The Houston Museum of Natural Science offers a wide variety of exhibits that are worthy of a full day's outing. The three-level live butterfly exhibit will fascinate visitors of any age, as will the dinosaur exhibit in the Morian Hall of Paleontology. The Wiess Energy Hall and the Hall of Gems and Minerals are also worth a visit. If you need a break, enjoy an IMAX film or sit in on one of Burke Baker Planetarium shows.
Situated in the lovely Hermann Park, the Houston Zoo is home to more than 6,000 animals and over 900 species. Experience a true wildlife adventure as you check out the lions, Komodo dragons, flamingos, tigers, gorillas, bears, and bats, just to name a few! There is a wonderful Natural Encounter area where you can get up close and personal with otters and meerkats; and be sure to take a spin on the Wildlife Carousel, featuring hand-carved and decorated animals that showcase many endangered species of the world. If watching the animals eat makes you hungry yourself, there are two outdoor concession stands and one indoor dining area. Get ready to spend a day with the animals as you learn more about the beauty and wonder of the natural world.
On most battlegrounds you would not find a battleship, but San Jacinto State Historical Park is a definite exception to the rule. This majestic ship is berthed on the Houston Ship Channel at the edge of the park. She is the only survivor of the World War I dreadnoughts and also served as a flagship for the World War II D-Day invasion in 1944. President Eisenhower, a native Texan, presided over the dedication ceremony when the ship was retired, and the U.S. Navy has proudly preserved and restored her in the years since. Visitors are welcome to explore most parts of the ship. Tours are available, and many areas display items and memorabilia from ship life.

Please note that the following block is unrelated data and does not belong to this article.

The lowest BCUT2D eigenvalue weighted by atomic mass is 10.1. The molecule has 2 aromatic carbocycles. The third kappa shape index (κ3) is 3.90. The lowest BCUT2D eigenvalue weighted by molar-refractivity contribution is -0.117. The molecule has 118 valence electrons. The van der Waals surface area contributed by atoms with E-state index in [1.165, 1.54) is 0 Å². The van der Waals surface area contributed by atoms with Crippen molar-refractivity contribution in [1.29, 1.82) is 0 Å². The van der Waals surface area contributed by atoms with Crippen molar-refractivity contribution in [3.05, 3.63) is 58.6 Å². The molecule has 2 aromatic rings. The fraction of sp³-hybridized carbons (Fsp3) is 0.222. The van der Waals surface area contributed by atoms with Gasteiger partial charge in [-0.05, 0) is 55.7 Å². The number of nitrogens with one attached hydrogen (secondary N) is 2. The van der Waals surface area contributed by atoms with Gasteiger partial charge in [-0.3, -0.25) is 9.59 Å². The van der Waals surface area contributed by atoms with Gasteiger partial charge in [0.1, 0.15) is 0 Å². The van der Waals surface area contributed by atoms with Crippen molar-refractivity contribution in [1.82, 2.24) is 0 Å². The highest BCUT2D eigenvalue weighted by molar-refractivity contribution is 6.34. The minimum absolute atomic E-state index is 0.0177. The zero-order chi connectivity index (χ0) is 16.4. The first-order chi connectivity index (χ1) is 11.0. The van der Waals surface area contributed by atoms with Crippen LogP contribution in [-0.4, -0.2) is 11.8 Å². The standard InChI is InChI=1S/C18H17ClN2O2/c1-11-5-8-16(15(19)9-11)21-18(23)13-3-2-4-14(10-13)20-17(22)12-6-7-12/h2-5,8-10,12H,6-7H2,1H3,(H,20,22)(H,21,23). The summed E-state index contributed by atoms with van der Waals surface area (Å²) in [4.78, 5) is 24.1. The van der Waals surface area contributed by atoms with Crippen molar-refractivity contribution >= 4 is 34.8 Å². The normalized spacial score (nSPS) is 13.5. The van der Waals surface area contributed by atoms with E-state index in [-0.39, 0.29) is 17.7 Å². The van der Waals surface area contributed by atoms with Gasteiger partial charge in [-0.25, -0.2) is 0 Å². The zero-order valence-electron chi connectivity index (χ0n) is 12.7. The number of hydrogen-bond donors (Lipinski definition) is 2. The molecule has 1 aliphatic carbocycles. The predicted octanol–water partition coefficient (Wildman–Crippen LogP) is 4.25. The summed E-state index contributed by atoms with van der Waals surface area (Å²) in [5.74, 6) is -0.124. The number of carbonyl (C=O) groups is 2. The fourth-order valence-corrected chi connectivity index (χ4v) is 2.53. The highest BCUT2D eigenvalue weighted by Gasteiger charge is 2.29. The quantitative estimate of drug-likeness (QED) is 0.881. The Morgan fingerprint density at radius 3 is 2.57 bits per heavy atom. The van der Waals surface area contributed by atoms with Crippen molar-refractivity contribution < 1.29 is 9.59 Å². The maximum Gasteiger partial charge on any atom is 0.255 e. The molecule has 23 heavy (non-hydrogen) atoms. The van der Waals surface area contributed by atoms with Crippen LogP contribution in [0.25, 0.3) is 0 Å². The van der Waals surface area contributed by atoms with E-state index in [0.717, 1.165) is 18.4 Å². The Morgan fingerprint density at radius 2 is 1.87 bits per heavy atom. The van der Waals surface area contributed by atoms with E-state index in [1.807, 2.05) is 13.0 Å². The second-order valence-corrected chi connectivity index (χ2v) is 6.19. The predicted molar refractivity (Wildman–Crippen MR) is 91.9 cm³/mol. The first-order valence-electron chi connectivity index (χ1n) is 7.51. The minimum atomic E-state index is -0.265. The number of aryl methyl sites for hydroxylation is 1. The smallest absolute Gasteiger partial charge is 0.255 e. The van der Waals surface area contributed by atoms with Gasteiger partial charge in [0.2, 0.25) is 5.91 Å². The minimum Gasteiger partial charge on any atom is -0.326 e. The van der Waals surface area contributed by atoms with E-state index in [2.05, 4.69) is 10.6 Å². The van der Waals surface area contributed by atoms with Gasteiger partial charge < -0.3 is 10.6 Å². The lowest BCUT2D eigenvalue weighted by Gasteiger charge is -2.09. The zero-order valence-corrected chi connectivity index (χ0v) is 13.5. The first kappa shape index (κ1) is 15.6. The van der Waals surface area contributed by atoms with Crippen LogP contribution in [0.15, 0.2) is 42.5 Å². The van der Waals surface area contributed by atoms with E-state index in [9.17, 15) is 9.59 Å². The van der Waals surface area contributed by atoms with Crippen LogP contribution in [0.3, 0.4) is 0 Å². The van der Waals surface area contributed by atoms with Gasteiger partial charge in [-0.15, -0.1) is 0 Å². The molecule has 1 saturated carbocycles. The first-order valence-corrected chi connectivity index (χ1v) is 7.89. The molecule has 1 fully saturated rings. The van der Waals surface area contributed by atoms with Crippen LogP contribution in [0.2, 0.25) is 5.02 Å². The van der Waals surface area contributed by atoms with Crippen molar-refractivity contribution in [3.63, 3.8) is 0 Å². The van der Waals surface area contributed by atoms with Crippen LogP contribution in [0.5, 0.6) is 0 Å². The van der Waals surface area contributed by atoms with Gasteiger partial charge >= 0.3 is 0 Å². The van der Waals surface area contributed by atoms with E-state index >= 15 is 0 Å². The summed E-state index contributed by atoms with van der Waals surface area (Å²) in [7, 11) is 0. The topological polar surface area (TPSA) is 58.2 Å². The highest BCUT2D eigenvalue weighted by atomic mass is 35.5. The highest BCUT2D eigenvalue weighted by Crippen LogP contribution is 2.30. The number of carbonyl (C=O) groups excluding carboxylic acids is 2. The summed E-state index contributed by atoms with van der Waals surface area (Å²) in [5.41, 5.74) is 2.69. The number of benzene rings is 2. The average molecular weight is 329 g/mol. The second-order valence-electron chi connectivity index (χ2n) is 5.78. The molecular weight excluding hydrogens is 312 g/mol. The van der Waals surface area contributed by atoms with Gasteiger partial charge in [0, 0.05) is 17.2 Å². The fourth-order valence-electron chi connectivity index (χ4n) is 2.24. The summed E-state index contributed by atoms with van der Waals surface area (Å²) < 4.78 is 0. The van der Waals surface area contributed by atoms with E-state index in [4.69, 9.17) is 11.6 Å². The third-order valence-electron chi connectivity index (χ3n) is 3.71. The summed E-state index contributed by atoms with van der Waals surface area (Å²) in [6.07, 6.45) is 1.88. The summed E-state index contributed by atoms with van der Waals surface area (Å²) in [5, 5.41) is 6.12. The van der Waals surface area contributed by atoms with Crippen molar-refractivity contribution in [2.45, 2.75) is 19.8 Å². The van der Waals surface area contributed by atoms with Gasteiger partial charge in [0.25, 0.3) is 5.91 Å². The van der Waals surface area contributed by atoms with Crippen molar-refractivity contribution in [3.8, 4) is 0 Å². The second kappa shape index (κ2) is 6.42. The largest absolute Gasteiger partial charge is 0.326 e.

Those who appreciate the European decorative arts will eventually find their way to this mansion in the River Oaks district. Surrounded by beautiful gardens and tall trees on five acres (2.02 hectares), the mansion is elegantly furnished in the Italian, English and Roman styles. Although the estate is now part of the Museum of Fine Arts, it was originally owned by the local Masterson family who hired architect John F. Staub in the 1950s to design a modern version of an Italian country estate. The exhibits at this museum range from 17th and mid-19th Century artifacts that were originally part of the Mastersons' enviable art collection. Admittance is by reservation only. Call to schedule a guided, peaceful tour through a contemporary palace.